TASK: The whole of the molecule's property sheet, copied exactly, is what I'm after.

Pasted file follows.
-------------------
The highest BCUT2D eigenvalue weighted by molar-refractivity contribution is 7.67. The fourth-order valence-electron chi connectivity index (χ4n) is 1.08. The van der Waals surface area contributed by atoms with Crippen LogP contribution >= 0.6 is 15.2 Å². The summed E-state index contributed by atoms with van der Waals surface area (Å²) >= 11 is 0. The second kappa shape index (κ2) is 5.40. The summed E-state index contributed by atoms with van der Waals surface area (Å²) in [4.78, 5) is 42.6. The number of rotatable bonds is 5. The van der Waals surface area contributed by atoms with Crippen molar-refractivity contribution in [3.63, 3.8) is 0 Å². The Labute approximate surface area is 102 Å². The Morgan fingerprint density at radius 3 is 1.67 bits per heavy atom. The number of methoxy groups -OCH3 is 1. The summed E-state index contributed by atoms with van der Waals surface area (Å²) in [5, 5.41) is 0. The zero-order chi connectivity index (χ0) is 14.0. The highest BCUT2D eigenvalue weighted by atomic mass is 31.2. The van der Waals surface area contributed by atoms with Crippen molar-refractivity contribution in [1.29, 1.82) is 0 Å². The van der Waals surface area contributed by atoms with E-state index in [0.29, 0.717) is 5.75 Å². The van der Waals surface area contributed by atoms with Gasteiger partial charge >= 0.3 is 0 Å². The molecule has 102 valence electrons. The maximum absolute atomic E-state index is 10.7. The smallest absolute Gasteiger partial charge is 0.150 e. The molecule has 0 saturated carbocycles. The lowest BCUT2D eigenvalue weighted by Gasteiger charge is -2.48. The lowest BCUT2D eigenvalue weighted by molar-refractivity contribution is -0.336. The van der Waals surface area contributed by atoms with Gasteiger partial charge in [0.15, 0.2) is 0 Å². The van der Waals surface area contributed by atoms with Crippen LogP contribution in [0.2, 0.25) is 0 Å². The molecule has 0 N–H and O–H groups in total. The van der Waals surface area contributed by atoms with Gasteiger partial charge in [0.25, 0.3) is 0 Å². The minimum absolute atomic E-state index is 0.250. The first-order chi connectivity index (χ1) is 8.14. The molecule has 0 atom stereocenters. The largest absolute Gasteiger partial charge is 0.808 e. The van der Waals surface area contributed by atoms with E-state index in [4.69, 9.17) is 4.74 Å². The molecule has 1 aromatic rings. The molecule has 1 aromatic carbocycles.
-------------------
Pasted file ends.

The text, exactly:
The highest BCUT2D eigenvalue weighted by molar-refractivity contribution is 7.67. The fourth-order valence-electron chi connectivity index (χ4n) is 1.08. The van der Waals surface area contributed by atoms with Crippen LogP contribution >= 0.6 is 15.2 Å². The summed E-state index contributed by atoms with van der Waals surface area (Å²) >= 11 is 0. The second kappa shape index (κ2) is 5.40. The summed E-state index contributed by atoms with van der Waals surface area (Å²) in [4.78, 5) is 42.6. The number of rotatable bonds is 5. The van der Waals surface area contributed by atoms with Crippen molar-refractivity contribution in [3.63, 3.8) is 0 Å². The Labute approximate surface area is 102 Å². The Morgan fingerprint density at radius 3 is 1.67 bits per heavy atom. The number of methoxy groups -OCH3 is 1. The summed E-state index contributed by atoms with van der Waals surface area (Å²) in [5, 5.41) is 0. The zero-order chi connectivity index (χ0) is 14.0. The highest BCUT2D eigenvalue weighted by atomic mass is 31.2. The van der Waals surface area contributed by atoms with Crippen molar-refractivity contribution in [1.29, 1.82) is 0 Å². The van der Waals surface area contributed by atoms with E-state index in [0.29, 0.717) is 5.75 Å². The van der Waals surface area contributed by atoms with Gasteiger partial charge >= 0.3 is 0 Å². The molecule has 102 valence electrons. The maximum absolute atomic E-state index is 10.7. The smallest absolute Gasteiger partial charge is 0.150 e. The molecule has 0 saturated carbocycles. The lowest BCUT2D eigenvalue weighted by Gasteiger charge is -2.48. The lowest BCUT2D eigenvalue weighted by molar-refractivity contribution is -0.336. The van der Waals surface area contributed by atoms with Gasteiger partial charge in [0.15, 0.2) is 0 Å². The van der Waals surface area contributed by atoms with Crippen LogP contribution in [0.2, 0.25) is 0 Å². The molecule has 0 N–H and O–H groups in total. The van der Waals surface area contributed by atoms with Gasteiger partial charge in [0.25, 0.3) is 0 Å². The minimum absolute atomic E-state index is 0.250. The first-order chi connectivity index (χ1) is 8.14. The molecule has 0 atom stereocenters. The largest absolute Gasteiger partial charge is 0.808 e. The van der Waals surface area contributed by atoms with E-state index in [4.69, 9.17) is 4.74 Å². The molecule has 1 aromatic rings. The molecule has 1 aromatic carbocycles.